Four years ago, Boston’s Cave In became one of the first hardcore acts to hop the indie fence — defecting from Hydra Head Records, the label that had released all its material up to that point — to the greener pastures of the corporate-music biz, known for letting balding, superannuated men sporting aerosol tans and tailored suits make all the decisions. It was a move frontman Stephen Brodsky says he doesn’t regret, but one that, over time, came close to ruining the band.
You see, wading through the muck of the majors didn’t play out quite the way Brodsky had anticipated. It was a tumultuous trip, and he’s got the scars to prove it. Cave In recorded a single full-length album for RCA, 2003’s Antenna, and afterward cruised across the U.S. with no less than the Foo Fighters, setting the proverbial table for Dave Grohl and the gang’s main course. But Cave In’s brief liaison with RCA ended around a year ago because of the hardcore innovators’ forthcoming LP, Perfect Pitch Black, which hit stores September 13 — via Hydra Head.
All 10 tracks that shape Perfect, Cave In’s fifth full-length, started as demos for what was to be their second RCA outing. The label funded the initial recording of the material, which consumed the first few months of 2004. Brodsky says when his band started slowly presenting the label with what they had come up with in the studio, the response was not even lukewarm.
“There was clearly a feeling of defeat that we all had,” the singer and guitarist said. “In our minds, it was really hard to grasp the idea of putting 100 percent of yourself into something [and] not knowing whether that something would ever see the light of day. We didn’t feel like we had any strong connection to this place we were supposed to call home.”
That’s largely because between the time the band first inked its deal with RCA in 2001 and the release of Antenna two years later, many familiar faces had jumped ship. Essentially the team of dedicated music-industry lackeys who’d worked so hard to get Cave In to take the major-label plunge had moved on — and the people replacing them lacked the same dedication to the band.
One acrimonious but mutual divorce later, Cave In were without a label but with a bunch of experimental songs that melded the best of the band’s earliest work — like 1999’s Until Your Heart Stops, a twitching, brutal hardcore LP — with its most recent, more amenable compositions. There was talk of throwing in the towel altogether, to safeguard long-standing friendships. Instead, the band took some time off, and Brodsky’s side project, New Idea Society, worked on its debut, You Are Awake or Asleep, which was released eight months ago. He also wrote several songs that he’ll be releasing in early 2006 in solo-album form; Brodsky calls it “some of the most elaborate songwriting” he’s ever done.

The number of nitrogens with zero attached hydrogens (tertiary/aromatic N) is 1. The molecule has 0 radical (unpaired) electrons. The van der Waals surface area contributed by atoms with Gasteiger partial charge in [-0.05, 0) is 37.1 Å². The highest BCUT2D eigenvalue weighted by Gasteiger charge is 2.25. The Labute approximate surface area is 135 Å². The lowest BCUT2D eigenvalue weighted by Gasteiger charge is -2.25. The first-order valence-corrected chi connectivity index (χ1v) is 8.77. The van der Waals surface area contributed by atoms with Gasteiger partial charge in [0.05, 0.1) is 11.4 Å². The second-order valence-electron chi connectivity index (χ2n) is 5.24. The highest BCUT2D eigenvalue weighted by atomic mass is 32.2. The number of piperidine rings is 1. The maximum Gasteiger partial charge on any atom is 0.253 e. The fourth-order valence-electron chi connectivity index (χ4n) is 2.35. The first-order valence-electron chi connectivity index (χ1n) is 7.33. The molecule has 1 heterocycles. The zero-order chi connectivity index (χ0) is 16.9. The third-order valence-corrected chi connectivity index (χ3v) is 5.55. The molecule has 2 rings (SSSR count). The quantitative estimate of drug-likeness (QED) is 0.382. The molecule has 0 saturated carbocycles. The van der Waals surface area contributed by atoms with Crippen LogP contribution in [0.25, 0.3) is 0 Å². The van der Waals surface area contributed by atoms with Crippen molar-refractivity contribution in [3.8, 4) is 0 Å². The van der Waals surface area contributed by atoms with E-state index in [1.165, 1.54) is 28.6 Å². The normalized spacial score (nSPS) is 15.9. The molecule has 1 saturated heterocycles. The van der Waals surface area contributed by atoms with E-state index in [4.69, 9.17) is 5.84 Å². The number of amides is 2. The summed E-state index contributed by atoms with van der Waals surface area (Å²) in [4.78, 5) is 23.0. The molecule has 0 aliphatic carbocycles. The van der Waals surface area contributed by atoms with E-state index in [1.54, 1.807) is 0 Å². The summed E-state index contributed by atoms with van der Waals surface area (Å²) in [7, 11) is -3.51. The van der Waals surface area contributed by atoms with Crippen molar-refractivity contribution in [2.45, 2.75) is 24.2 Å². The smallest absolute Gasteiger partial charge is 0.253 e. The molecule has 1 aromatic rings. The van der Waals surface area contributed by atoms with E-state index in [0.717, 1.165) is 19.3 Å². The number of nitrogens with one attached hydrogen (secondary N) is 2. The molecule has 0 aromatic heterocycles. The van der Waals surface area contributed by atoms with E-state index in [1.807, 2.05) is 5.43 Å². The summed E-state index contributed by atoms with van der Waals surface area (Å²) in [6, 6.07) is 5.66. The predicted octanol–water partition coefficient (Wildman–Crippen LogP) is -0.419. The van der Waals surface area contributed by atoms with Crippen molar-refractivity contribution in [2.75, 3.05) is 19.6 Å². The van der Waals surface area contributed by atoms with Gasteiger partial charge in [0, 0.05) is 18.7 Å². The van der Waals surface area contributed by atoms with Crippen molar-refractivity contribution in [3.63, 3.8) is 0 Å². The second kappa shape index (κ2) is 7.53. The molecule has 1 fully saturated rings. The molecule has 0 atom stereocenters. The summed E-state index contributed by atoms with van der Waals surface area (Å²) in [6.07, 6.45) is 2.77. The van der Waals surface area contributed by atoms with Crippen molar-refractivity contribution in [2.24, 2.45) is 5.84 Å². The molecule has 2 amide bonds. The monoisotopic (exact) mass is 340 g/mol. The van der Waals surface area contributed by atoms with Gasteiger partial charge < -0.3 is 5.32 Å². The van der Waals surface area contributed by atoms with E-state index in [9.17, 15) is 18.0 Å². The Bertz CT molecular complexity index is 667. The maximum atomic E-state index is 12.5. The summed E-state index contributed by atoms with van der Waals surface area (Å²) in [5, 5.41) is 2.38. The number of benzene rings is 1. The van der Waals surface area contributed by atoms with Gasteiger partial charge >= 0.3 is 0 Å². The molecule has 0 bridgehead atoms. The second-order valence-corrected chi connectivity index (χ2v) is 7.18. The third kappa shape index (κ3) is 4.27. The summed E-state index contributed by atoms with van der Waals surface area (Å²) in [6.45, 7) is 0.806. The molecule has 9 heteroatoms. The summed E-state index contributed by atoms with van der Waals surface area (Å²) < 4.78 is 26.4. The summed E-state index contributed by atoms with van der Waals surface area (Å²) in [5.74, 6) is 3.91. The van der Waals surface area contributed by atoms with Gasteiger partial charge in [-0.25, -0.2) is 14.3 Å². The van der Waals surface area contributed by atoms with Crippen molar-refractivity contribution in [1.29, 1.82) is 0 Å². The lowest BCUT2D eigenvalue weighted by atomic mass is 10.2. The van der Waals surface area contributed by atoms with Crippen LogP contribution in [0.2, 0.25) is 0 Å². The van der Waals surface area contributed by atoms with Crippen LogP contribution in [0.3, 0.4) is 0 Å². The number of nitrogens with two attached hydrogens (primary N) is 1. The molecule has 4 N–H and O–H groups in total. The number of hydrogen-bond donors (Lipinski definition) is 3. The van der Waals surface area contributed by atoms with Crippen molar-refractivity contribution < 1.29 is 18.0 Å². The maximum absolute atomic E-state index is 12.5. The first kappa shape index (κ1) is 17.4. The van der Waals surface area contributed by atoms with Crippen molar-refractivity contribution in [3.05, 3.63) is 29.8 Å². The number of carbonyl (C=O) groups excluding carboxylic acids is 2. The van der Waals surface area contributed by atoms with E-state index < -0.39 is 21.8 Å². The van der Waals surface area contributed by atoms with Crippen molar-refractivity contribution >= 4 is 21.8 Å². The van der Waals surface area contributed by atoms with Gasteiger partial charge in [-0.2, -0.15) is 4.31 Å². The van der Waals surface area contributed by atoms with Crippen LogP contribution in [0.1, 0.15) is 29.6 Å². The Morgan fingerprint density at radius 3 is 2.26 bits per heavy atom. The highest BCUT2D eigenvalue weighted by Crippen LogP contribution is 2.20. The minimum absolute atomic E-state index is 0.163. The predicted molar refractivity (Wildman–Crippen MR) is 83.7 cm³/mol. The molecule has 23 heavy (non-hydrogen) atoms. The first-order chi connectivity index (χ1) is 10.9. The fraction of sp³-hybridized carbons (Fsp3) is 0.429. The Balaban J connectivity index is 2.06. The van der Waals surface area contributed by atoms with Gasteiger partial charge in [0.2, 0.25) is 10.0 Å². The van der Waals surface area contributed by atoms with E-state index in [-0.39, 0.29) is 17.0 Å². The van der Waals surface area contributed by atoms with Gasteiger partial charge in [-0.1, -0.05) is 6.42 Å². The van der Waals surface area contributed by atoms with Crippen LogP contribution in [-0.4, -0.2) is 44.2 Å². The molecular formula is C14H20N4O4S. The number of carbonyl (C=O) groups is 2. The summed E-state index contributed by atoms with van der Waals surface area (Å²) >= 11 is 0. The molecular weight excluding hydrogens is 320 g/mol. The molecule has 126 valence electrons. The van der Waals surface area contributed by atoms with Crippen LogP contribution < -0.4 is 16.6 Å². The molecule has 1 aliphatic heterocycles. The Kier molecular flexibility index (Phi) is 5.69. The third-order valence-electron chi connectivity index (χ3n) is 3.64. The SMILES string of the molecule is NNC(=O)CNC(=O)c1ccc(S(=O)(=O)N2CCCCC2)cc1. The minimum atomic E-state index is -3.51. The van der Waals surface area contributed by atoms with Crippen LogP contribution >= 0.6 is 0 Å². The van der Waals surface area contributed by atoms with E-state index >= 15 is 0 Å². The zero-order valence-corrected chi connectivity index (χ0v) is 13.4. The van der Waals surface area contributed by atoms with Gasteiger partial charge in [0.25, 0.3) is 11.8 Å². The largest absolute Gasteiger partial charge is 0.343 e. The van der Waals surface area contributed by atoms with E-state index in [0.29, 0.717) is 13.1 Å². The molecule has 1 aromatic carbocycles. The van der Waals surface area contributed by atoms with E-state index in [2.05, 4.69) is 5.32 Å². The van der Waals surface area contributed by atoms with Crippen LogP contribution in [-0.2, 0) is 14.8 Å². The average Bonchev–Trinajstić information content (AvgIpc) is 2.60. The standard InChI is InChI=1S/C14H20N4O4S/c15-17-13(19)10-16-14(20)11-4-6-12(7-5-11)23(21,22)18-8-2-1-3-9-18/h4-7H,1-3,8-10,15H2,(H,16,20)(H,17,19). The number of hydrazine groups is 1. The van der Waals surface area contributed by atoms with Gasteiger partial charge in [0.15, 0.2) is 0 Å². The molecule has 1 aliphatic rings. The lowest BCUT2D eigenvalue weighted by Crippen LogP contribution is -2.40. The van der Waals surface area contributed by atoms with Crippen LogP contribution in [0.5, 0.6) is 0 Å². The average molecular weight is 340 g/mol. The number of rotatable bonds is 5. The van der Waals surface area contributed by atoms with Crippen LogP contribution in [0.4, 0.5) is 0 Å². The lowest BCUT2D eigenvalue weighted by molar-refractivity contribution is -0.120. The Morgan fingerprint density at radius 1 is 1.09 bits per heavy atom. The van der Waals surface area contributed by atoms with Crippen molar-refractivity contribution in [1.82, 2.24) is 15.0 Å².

The time apart helped “in creative ways and also in ways that have allowed us to regain a love for what we want to continue doing as a band,” Brodsky said. “We all feel fairly lucky to have come out of the situation without fist-fighting and brawling and screaming. If anything, it’s made us a little bit closer and more compassionate towards each other, and it will help us create better music.”
He says for Perfect Pitch Black, which captures Cave In’s post-RCA mood (pissed-off on “Trepanning” and morose on “Tension in the Ranks”), the band took the basic demo tracks and expanded upon them. “We had to brush ourselves off and go back at it,” he said. “We have our bruises and our cracks, but that’s all right.”
Brodsky says he feels a renewed vigor in the band. “We feel open to experimenting with music again, without that feeling of people pointing fingers and saying, ’No, it’s not going to sell records. No, it’s not going to radio,’ ” he said. “We sort of own our band again, which is nice.”
The addition of Converge’s Ben Koller on drums has also energized the band. Cave In have recorded a couple of new tracks since Koller entered the mix, and, according to Brodsky, those songs will be on “a limited-edition cassingle” available on Cave In’s tour with the Doomriders, which kicks off on November 27 in New York and runs through December 23 in Boston.
“[The new tracks are] called ’Shapeshifter’ and ’Dead Already,’ ” Brodsky said. “Hydra Head doesn’t think its manufacturing plant still makes cassingles or cassettes. I think the more special a piece of music is and the harder it is to get, it’s like testing the love of your fans a little bit. You’ll know whoever is purchasing it will find the means to play it, and really, CDs are just regarded as being so cheap. This will be nicer to stick on your shelf as a trophy figure.”